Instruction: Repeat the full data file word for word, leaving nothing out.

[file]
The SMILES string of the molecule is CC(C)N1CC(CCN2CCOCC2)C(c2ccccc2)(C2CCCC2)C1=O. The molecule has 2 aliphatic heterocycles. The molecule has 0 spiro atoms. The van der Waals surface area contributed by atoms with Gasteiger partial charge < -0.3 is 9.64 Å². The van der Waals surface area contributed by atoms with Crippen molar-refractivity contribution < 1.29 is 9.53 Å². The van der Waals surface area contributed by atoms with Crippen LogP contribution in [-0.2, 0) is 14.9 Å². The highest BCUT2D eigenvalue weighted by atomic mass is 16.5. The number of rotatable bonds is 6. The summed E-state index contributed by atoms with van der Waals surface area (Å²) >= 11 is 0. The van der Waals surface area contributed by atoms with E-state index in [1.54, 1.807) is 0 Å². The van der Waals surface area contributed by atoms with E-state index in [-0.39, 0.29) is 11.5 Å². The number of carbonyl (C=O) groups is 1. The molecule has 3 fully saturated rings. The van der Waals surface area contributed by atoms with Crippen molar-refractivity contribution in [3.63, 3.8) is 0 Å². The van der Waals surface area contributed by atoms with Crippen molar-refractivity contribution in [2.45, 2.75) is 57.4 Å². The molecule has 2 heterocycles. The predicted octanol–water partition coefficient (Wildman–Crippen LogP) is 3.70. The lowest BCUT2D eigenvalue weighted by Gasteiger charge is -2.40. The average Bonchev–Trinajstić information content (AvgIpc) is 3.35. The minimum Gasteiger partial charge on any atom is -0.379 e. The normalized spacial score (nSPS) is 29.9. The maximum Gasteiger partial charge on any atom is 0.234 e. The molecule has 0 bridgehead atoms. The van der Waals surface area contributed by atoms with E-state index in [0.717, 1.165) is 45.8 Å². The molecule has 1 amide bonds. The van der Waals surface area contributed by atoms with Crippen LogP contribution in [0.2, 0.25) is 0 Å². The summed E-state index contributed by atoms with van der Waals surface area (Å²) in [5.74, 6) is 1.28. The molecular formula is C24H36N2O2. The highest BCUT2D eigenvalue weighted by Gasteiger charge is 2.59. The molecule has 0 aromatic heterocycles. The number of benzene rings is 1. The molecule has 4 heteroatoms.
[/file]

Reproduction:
The SMILES string of the molecule is CC(C)N1CC(CCN2CCOCC2)C(c2ccccc2)(C2CCCC2)C1=O. The molecule has 2 aliphatic heterocycles. The molecule has 0 spiro atoms. The van der Waals surface area contributed by atoms with Gasteiger partial charge < -0.3 is 9.64 Å². The van der Waals surface area contributed by atoms with Crippen molar-refractivity contribution < 1.29 is 9.53 Å². The van der Waals surface area contributed by atoms with Crippen LogP contribution in [-0.2, 0) is 14.9 Å². The highest BCUT2D eigenvalue weighted by atomic mass is 16.5. The number of rotatable bonds is 6. The summed E-state index contributed by atoms with van der Waals surface area (Å²) >= 11 is 0. The van der Waals surface area contributed by atoms with E-state index in [1.54, 1.807) is 0 Å². The van der Waals surface area contributed by atoms with E-state index in [-0.39, 0.29) is 11.5 Å². The number of carbonyl (C=O) groups is 1. The molecule has 3 fully saturated rings. The van der Waals surface area contributed by atoms with Crippen molar-refractivity contribution in [3.63, 3.8) is 0 Å². The van der Waals surface area contributed by atoms with Crippen molar-refractivity contribution in [2.45, 2.75) is 57.4 Å². The molecule has 2 heterocycles. The predicted octanol–water partition coefficient (Wildman–Crippen LogP) is 3.70. The lowest BCUT2D eigenvalue weighted by Gasteiger charge is -2.40. The average Bonchev–Trinajstić information content (AvgIpc) is 3.35. The minimum Gasteiger partial charge on any atom is -0.379 e. The normalized spacial score (nSPS) is 29.9. The maximum Gasteiger partial charge on any atom is 0.234 e. The molecule has 0 bridgehead atoms. The van der Waals surface area contributed by atoms with E-state index in [0.717, 1.165) is 45.8 Å². The molecule has 1 amide bonds. The van der Waals surface area contributed by atoms with Crippen LogP contribution in [0.2, 0.25) is 0 Å². The summed E-state index contributed by atoms with van der Waals surface area (Å²) in [5.74, 6) is 1.28. The molecular formula is C24H36N2O2. The highest BCUT2D eigenvalue weighted by Gasteiger charge is 2.59. The molecule has 0 aromatic heterocycles. The number of benzene rings is 1. The molecule has 4 heteroatoms.